Please Note: This Article is 6 years old. This increases the likelihood that some or all of it's content is now outdated.

Angry landlords are considering a legal challenge against a council imposing an ‘unjustified’ licensing scheme.

The property investors are to vote on taking Bath and North East Somerset Council to court over the proposal to introduce licensing of 1,400 shared homes in several city neighbourhoods that are mainly home to university students.

The council is set to start the scheme from January 1, 2014, following a consultation.

Landlords must pay £500 to licence each home – and face fines of up to £20,000 for breaching the scheme.

- Advertisement -

The council argues licensing homes shared by three or more unrelated tenants will raise standards in the city and force private landlords to provide better homes.

National Landlords Association for Wessex members argue the scheme is unwarranted as the group already has a landlord accreditation scheme.

“The council has not justified bringing in additional licensing,” said chairman Rob Crawford. “If
Imposed, the scheme will generate an unnecessary additional legislative burden, risk and cost to landlords.

“This is likely to result in nothing more than increased rents, higher cases of tenant eviction and landlord convictions. Additional licensing, and the additional risks it brings, is likely to discourage landlords from investing in properties in the area. As a consequence this is likely to result in the devaluation of affected properties.”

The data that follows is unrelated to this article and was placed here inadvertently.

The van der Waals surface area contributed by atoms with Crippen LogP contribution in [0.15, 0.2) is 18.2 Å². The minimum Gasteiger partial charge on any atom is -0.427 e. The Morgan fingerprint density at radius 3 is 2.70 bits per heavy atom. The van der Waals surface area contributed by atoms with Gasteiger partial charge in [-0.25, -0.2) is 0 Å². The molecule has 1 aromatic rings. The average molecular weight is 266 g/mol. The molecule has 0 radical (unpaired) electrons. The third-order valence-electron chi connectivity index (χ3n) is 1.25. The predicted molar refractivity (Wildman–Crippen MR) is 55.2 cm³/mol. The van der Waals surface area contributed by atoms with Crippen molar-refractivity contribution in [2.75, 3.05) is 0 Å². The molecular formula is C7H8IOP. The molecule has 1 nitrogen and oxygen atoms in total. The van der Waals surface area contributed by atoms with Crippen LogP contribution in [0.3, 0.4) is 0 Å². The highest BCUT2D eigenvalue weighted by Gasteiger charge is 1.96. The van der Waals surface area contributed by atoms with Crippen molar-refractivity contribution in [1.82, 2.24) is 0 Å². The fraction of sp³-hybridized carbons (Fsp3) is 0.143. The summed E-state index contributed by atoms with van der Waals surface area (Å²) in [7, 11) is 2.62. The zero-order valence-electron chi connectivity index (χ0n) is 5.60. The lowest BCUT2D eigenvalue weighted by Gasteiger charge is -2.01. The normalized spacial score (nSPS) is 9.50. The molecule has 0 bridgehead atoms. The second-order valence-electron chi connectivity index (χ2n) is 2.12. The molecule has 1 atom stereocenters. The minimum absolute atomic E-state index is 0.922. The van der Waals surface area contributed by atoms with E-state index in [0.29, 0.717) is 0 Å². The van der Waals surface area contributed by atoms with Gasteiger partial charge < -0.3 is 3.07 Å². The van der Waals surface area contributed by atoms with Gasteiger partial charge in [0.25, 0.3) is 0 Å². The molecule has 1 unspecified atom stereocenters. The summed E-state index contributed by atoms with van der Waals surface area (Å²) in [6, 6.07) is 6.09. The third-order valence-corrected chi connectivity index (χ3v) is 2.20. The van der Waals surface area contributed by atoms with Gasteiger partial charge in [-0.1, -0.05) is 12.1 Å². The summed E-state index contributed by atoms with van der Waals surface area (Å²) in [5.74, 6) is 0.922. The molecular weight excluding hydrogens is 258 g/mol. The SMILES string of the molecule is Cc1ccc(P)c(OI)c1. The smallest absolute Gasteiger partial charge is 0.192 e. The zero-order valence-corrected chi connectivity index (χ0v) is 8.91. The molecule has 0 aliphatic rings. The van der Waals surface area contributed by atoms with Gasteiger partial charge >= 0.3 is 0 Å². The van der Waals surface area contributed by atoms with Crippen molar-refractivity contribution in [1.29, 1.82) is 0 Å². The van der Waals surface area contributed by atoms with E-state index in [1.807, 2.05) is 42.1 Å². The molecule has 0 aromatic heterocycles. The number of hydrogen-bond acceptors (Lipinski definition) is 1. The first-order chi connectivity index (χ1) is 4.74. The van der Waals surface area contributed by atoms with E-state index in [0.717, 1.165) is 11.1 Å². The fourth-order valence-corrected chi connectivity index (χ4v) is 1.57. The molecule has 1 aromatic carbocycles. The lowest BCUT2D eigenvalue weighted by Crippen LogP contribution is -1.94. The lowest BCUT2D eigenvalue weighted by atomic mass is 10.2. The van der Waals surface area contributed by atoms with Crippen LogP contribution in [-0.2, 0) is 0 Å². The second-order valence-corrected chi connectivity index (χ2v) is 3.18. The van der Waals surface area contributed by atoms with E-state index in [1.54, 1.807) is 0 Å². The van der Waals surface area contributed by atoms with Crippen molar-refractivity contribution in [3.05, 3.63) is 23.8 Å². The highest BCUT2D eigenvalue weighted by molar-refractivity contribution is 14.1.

The council has also taken action to limit the number of new shared homes in the city.

New powers ban opening a new shared house for three or more tenants without first receiving planning permission.

An additional condition prohibits new shared houses in multiple occupation (HMOs) if more than 25% of homes in a 100 metre radius are already HMOs.

Meanwhile, Bournemouth Council, Dorset, has successfully prosecuted the first HMO landlord in the town.

Raymond Watton was fined £1,000 and ordered to pay £800 costs and a £20 victim surcharge after admitting 10 HMO management offences to magistrates. The council brought the charges after complaints from tenants about the state of their home.

Please Note: This Article is 6 years old. This increases the likelihood that some or all of it's content is now outdated.
©LandlordZONE® – legal content applies primarily to England and is not a definitive statement of the law, always seek professional advice.


Please enter your comment!
Please enter your name here